JUANITA KREPS:
I wouldn't characterize it as a disappointment. I would characterize it as broadening of my understanding in how government works and does not work, and a greater appreciation on my part of the inability to solve those problems until the public generally, and even the specialists in the field, have a better appreciation of what the problem is. So, after a stint in government at this level, one is not so much disappointed as he or she is discouraged with the progress that can be made and the pace at which it can be made. There are no magic solutions, and many of the problems that we are dealing with in the trade area can only be mitigated; there is no mathematically perfect, easy, simple solution. One of the difficulties I have with the current Reagan administration is its tendency, particularly on the part of the President, to express problems and solutions in simplistic terms.
LYNN HAESSLY:
The way you have conceptualized this program you have talked about and, you had mentioned before about how you have ideas for policy often before people are ready to accept them.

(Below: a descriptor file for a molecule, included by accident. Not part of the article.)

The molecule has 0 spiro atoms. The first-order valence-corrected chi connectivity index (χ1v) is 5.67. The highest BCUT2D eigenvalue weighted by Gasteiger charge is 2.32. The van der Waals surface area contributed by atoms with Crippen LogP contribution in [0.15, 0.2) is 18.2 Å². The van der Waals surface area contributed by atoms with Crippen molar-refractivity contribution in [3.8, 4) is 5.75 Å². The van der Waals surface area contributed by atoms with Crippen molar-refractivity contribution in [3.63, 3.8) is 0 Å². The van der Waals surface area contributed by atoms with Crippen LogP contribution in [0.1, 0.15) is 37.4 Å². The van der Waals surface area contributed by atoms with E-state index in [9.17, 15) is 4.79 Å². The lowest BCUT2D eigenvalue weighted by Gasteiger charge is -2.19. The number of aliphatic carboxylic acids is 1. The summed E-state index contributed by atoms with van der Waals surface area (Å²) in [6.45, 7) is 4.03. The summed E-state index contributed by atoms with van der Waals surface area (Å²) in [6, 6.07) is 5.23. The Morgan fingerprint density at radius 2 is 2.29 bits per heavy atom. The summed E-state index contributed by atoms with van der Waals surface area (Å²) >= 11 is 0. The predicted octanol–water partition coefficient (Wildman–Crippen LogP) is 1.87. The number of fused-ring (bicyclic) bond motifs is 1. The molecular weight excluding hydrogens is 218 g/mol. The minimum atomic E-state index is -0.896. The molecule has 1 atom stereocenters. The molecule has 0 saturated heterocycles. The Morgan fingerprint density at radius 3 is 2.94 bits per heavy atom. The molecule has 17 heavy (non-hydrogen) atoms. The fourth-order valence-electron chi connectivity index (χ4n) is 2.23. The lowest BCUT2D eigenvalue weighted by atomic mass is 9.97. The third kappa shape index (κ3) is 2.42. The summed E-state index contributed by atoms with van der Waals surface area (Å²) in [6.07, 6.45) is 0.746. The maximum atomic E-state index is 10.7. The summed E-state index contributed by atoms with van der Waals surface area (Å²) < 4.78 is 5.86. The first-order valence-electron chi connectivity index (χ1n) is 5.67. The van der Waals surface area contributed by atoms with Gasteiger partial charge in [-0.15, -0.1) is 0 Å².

JUANITA KREPS:
That makes me sound awfully vain and I don't mean it to be so.
LYNN HAESSLY:
But not just for yourself but for other policy leaders, and you had mentioned Social Security. Is that same conceptualization also something you would extend to what we've talked about—the problems of women in work—that

Page 27
policy leaders can see solutions before the public is ready to accept them?
JUANITA KREPS:
So your question has to do with whether we could extrapolate this to the case of women.
LYNN HAESSLY:
Well, from trade to just policy in general.
JUANITA KREPS:
I see. It's a generic proposition, I think, that holds. The academic or other students of a problem obviously understand its dimensions in a theoretical sense long before he or she can actually lay out any pragmatic way of solving it. And that explains the big gap between academia and government or academia and business. We perform different functions. But, if you study a problem carefully over a long period of time and if you observe what is going on in the society, you can often predict what's about to happen. You inevitably say if we would only do this, it would not solve the problem necessarily, but it would lessen its impact. It would help this group of people, the cost would be thus-and-so and you can afford those costs, and so on. And I think that does cut across different areas. The impracticality of some academicians' solutions—political impracticality—gives academicians rather a bad name. But they get a much worse name in their recommendations for what business should do, because there is an even bigger gap, as I see it, between academic economists' analyses and the business sector's studies than between academic analysts and the government because Business moves much faster; business can't study a problem